Floyd Griswold Greene wrote this account of his family and his early life for his daughters.
As those, if any, who may be inclined to read these pages will doubtless suspect, my name is Floyd Griswold Greene. The given name, Floyd, has never appealed to me and apparently the three (now four, 12/11/1948) daughters who have had sons have felt the same way about it. My mother told me that the name was selected by my father as one that could not be nick-named. His name having been Philip, and he having been known only as Phil, possibly he was allergic to his own nick-name. The origin of names is intriguing. Perhaps my pride should keep me from spilling the beans and putting here in print that somewhere I have read that the original meaning of "Griswold" was "the woods where the pigs were pastured." As to the "Greene," that name in the old Green family bible is spelled "Gruen," German, I suppose, for Green. The "e" at the end of my name I added at the time I began to read of the Revolutionary soldier, General Nathaniel Greene. I admired him, and so thought it would be a good idea to spell my name as he did. My cousin, Will Greene, got the same idea from some source and added the "e." So far as I know, none of the rest of the family got 'teched that way. (12/16/50 But I find on a front page of Mark Twain's The Innocents Abroad in my mother's writing, "Mrs. Ruth M. Greene, from her husband Oct. 1871.")
My father's name was Philip John Green, and he died Dec. 16, 1883, at 40 years of age, when I was 5 years old. He was the oldest of 10 children, of whom Aunt Mary, now 92 years old, (now deceased, early 1948) was the only girl. His father—my grandfather—was likewise Philip Green. He was a German who had been a miller in the old country, and, with 4 brothers, he came to this country in the early 1840s. Except as to brief details, I will not, at this point, go minutely into the data and experiences with respect to my paternal or maternal ancestors. I will reserve that for an appendix, if and when I ever get the urge. Possibly there will be no demand for it.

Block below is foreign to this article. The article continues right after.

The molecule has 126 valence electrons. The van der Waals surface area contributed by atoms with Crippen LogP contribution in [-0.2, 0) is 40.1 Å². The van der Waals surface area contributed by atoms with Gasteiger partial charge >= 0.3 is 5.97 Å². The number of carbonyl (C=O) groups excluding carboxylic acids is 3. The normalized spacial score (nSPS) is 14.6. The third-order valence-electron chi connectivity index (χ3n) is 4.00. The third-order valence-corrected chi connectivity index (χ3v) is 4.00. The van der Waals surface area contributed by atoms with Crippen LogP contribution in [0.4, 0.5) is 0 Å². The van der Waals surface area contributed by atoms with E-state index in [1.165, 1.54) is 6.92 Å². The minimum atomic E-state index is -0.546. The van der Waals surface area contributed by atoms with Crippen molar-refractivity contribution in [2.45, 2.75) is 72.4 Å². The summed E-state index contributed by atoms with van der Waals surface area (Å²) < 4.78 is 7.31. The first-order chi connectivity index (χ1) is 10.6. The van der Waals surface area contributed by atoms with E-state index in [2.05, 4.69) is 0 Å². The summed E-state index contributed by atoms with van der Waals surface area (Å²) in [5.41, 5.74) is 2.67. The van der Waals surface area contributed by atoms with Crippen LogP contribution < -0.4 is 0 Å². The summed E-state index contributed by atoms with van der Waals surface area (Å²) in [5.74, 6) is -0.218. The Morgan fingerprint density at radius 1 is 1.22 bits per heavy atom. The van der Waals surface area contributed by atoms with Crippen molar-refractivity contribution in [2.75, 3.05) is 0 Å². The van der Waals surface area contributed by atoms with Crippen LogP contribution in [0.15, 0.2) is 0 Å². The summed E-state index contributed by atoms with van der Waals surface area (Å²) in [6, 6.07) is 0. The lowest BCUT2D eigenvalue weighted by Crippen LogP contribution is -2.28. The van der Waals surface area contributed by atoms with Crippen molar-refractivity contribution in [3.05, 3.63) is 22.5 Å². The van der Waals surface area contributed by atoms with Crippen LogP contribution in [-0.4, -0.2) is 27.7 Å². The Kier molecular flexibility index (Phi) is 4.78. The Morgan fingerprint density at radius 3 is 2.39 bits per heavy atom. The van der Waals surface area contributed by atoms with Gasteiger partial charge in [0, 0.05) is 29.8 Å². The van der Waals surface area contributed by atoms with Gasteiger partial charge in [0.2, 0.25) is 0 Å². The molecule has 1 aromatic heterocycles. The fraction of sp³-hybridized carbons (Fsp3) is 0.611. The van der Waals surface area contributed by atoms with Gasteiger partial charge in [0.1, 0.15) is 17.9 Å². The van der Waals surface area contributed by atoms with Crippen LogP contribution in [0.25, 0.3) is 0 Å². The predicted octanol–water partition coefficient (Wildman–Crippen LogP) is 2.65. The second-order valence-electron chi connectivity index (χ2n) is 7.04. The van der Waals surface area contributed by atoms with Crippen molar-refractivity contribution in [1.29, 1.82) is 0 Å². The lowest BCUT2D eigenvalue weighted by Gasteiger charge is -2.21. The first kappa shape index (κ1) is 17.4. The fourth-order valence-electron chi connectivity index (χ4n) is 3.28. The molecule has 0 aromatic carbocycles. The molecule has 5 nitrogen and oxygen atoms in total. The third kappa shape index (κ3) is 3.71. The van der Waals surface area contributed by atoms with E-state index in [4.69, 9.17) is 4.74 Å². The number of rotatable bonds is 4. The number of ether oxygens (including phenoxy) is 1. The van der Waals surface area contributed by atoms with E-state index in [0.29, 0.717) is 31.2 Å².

Suffice it to say here as to Grandfather Green that he married my grandmother, Elizabeth Wolfanger, and eventually located, considerably prior to the Civil War, upon the farm on so-called Dutch Hill, in the Town of Dansville, Steuben County, New York, about 2 miles north-east of the hamlet of Rogersville, named after William Rogers an early settler, or, as the post-office department called it, South Dansville.
My mother's maiden name was Ruth Maria Griswold, and she was born on the Oak Hill farm September 19, 1849, the oldest of 7 children. Her father's name was Hubbard Griswold, and he was born in Walpole, New Hampshire, Jan. 10, 1798. Her mother was Sally Maria Woodcock, who was my grandfather's second wife; his first wife, Ruth Sylvester, was born in Westmoreland, was married to my grandfather at the same place in March, 1822, and died at Dansville, New York, Sept. 18, 1847.
My mother was named Ruth after her, and I have heard my grandmother speak very nicely of her as "Aunt Ruth." My grandmother was born in Swanzey, New Hampshire, Nov. 14, 1827, and she and my grandfather were married Sept. 5, 1848, when my grandfather was 50 and she was just under 21. All of the children were born on the farm where my grandfather lived nearly all of his adult life, known as "Oak Hill," in the said Town of Dansville, 3 miles west of Rogersville and 5 miles east of Canaseraga. He built a log cabin on the south side of the road, below the orchard, where the excavation and some stones can still be seen; and built the present farm house, on the north side of the road, prior to my mother's birth. At the time of his first wife's death they lived in Dansville.
Of my father's early life I know but little. I believe that he worked mostly at farm work while a young man, and that he worked for my grandfather Griswold at one time. (One of my mother's letters—Mar. 4, 1903, states: "Just 23 years ago today your father came up to work father's farm." That would be Mar. 4, 1869.)